Meet Naranjilla

(Solanum quitoense)

Kathy J. —  July 23, 2013 — Leave a comment

We get a lot of questions about one particular plant in the Grunsfeld Children’s Growing Garden: Naranjilla (pronounced nahr-ahn-HEE-yah). It’s easy to see why.

PHOTO: The naranjilla plant has thick green leaves that are about 10-12 inches long, 8-10 inches wide, with deeply serrated edges. Leaves have dark purple hairs on the veins and petioles.

You can find this naranjilla (Solanum quitoense) in Bed #10 in the Growing Garden.

This attractive plant has large, thick, green leaves, is about 10–12 inches long and 8–10 inches wide, with deeply serrated edges, and is completely covered in tiny, purple hairs (which are not really hairs—in the botanical world they are called “tricomes”). It is native to Ecuador and other South American countries.

There is more to notice about this intriguing plant than its gorgeous coloring, interesting texture, and striking presence. First, the naranjillas in this small garden bed, number 10, were put there for a reason. All but one of the plants in this bed are in the nightshade family, Solanaceae. This family includes tomato, eggplant, potato, and petunia. Naranjilla is cousin to these more familiar plants.

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Upon closer inspection, it’s easy to see how these plants are related.

When you’re in the garden, take a look at the flowers on these plants. You will see the similarities that characterize plants in the nightshade family. Notice that they all have five petals that are fused so that they look like a funnel with five lobes. You’ll easily be able to pick out the one plant that does not belong in the family.

PHOTO: close-up of a bright pink petunia.

See how this ‘Pink Dreams Fuseable’ petunia (Petunia x hybrida ‘Pink Dreams Fuseable’) has five petals fused together, so it is like one continuous petal? You’ll find the same bloom design on tomato and other nightshade flowers.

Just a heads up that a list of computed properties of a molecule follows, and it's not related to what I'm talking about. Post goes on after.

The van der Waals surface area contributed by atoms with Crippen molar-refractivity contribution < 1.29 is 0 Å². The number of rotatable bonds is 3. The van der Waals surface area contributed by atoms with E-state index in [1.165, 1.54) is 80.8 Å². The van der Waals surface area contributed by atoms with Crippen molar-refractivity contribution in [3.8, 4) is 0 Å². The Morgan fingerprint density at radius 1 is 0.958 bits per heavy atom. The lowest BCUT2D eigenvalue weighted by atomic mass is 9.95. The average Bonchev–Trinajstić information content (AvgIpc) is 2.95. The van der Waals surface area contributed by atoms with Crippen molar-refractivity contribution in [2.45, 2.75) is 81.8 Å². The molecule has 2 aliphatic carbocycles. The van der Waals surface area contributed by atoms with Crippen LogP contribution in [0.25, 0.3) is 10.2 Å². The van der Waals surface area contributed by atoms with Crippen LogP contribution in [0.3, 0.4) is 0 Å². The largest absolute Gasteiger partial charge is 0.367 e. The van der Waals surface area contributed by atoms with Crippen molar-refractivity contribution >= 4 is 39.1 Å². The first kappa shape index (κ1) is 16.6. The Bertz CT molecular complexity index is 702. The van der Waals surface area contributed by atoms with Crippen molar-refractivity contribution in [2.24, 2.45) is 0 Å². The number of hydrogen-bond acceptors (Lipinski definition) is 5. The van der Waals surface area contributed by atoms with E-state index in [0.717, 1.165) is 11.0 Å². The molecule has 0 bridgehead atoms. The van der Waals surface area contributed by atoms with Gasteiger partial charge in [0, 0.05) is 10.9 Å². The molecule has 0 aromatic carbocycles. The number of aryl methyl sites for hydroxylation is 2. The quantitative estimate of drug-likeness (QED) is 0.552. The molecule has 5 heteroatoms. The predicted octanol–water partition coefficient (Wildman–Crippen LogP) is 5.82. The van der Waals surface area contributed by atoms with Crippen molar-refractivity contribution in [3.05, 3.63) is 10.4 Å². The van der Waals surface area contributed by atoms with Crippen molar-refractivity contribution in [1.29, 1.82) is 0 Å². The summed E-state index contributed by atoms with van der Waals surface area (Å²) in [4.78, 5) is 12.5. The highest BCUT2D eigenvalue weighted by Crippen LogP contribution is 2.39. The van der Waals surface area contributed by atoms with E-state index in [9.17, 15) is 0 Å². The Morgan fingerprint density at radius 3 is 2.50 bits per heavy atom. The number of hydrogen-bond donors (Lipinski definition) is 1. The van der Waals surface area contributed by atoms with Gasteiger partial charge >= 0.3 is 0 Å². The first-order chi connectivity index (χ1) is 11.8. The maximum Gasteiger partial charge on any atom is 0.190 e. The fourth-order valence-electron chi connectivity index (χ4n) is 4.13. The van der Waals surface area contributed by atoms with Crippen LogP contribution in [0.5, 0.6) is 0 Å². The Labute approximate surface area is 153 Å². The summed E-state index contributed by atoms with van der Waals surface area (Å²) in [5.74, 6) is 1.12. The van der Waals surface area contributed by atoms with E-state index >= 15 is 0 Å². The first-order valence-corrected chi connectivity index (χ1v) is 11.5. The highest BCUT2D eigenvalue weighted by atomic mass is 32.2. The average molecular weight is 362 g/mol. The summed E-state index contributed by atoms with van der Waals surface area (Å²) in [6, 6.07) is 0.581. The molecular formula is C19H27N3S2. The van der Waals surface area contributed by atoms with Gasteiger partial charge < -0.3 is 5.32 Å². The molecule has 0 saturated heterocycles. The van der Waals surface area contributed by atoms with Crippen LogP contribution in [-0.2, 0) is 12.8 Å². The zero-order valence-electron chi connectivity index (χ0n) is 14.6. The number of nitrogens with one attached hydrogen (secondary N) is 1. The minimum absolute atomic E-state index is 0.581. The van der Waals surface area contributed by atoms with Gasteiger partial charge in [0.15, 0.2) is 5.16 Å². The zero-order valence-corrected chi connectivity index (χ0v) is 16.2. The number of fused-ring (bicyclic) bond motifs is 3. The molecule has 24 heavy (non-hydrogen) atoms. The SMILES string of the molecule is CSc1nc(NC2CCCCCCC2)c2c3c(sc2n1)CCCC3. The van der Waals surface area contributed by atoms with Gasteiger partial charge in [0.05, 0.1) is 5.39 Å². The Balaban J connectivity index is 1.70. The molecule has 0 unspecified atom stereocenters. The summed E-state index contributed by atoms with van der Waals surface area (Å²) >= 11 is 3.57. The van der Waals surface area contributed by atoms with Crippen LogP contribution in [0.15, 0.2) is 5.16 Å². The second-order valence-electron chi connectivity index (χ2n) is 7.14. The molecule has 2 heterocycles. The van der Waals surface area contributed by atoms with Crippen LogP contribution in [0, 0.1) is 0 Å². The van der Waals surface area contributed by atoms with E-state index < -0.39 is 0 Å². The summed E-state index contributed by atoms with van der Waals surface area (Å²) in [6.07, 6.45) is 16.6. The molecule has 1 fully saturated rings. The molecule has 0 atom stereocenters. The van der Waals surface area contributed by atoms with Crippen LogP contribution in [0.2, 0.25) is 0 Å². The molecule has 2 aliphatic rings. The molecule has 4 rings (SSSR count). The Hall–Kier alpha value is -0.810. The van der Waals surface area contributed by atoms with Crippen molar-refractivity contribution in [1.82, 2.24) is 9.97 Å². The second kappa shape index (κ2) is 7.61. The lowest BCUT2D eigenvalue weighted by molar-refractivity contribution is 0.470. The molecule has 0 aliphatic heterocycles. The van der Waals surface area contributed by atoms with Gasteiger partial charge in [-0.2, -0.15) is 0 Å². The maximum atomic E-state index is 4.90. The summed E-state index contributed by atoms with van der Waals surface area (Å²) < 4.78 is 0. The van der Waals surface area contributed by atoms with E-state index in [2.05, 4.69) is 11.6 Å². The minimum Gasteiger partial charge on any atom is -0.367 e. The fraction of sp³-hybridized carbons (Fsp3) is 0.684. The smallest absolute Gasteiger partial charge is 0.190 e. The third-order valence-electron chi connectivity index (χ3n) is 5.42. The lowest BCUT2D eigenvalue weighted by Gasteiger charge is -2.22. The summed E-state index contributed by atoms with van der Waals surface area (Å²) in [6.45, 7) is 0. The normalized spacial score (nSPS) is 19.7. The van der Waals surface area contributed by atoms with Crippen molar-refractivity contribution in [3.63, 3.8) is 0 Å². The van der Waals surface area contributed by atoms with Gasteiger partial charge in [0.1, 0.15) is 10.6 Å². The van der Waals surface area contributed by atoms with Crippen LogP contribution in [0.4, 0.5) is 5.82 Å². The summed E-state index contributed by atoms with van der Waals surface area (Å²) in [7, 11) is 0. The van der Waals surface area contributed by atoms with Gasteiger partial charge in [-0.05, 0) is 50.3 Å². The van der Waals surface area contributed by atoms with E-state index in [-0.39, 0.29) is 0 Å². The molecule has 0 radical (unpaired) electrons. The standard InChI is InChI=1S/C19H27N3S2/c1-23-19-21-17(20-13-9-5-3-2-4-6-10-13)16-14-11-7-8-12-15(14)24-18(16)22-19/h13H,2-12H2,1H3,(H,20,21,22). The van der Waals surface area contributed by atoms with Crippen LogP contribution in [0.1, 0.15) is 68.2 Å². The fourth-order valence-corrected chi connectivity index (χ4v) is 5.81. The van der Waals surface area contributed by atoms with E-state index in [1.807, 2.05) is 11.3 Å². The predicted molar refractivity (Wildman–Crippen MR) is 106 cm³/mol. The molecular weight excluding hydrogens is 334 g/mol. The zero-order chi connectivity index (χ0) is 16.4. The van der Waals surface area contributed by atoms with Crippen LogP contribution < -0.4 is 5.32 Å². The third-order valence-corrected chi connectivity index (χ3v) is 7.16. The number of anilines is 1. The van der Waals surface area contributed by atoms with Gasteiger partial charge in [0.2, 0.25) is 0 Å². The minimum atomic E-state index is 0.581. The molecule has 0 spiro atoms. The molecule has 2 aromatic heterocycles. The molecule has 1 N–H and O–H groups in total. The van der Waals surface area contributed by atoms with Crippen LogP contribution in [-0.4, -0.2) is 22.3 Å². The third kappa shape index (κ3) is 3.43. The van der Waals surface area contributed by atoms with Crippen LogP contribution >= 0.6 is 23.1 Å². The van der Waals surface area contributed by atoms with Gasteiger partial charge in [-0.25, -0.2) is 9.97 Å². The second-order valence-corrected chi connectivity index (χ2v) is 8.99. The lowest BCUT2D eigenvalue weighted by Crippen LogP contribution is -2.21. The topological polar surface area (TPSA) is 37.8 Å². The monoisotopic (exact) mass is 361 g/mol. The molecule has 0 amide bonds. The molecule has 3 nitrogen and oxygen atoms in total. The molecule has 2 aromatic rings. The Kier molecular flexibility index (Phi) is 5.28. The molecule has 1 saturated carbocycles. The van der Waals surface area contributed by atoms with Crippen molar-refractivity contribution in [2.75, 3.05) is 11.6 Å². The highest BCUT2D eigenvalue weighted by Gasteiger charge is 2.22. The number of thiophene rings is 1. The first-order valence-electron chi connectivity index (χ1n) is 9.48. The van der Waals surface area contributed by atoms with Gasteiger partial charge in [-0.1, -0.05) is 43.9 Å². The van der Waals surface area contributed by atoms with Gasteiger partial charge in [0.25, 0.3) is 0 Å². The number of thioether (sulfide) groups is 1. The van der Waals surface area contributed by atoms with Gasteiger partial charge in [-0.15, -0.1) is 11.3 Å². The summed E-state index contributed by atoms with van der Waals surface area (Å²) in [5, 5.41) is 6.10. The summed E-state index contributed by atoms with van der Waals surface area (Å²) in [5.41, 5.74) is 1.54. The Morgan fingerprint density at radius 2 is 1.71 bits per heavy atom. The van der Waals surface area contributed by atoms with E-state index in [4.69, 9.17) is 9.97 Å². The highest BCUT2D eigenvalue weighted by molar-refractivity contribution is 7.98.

The naranjilla won’t bloom until much later in the summer, and when it does you’ll recognize the similar flower shape. Naranjilla means “little orange” in Spanish, because the fruits are small, yellow, and spherical like little oranges. Unfortunately, our growing season in Chicago is not long enough for naranjilla plants to produce the sweet fruits, which are juiced for beverages in Ecuador.

Another interesting thing about the naranjilla—a detail that separates it from other members of the family—is that the leaves look soft and fuzzy, but they can grow sharp thorns along the veins. As you might expect, the thorns discourage large animals from eating the leaves. They are not as sharp and menacing as rose thorns, but you wouldn’t want to stroke a naranjilla leaf that bears thorns.

PHOTO: this close up of a naranjillo leaf shows sharp thorns sticking up from the veins of the leaf.

This naranjilla leaf, which is growing in a container on the Learning Center deck, is covered in thorns. There are no thorns on the plants in the Growing Garden. (The white things on this leaf are stamens fallen from the nearby “bunny tail” grass.)

Stop by the Growing Garden at the Learning Campus from noon to 4 p.m. Monday through Friday, and 10 a.m. to 4 p.m. on weekends this summer to see our naranjilla plants and enjoy free family drop-in activities.

Please note: the Growing Garden is closed on weekday mornings while Camp CBG is in session.


©2013 Chicago Botanic Garden and my.chicagobotanic.org

Kathy J.

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Kathy J. has been learning and teaching kids about nature for more than 20 years. She collects bugs, watches squirrels, does not get a rash from poison ivy, practices “snacker” behavior in winter, and is always on alert for interesting plants and animals. When she’s not watching something in the trees or spending time with her tween-age daughters, she’s overseeing programs for teachers and students at the Garden.

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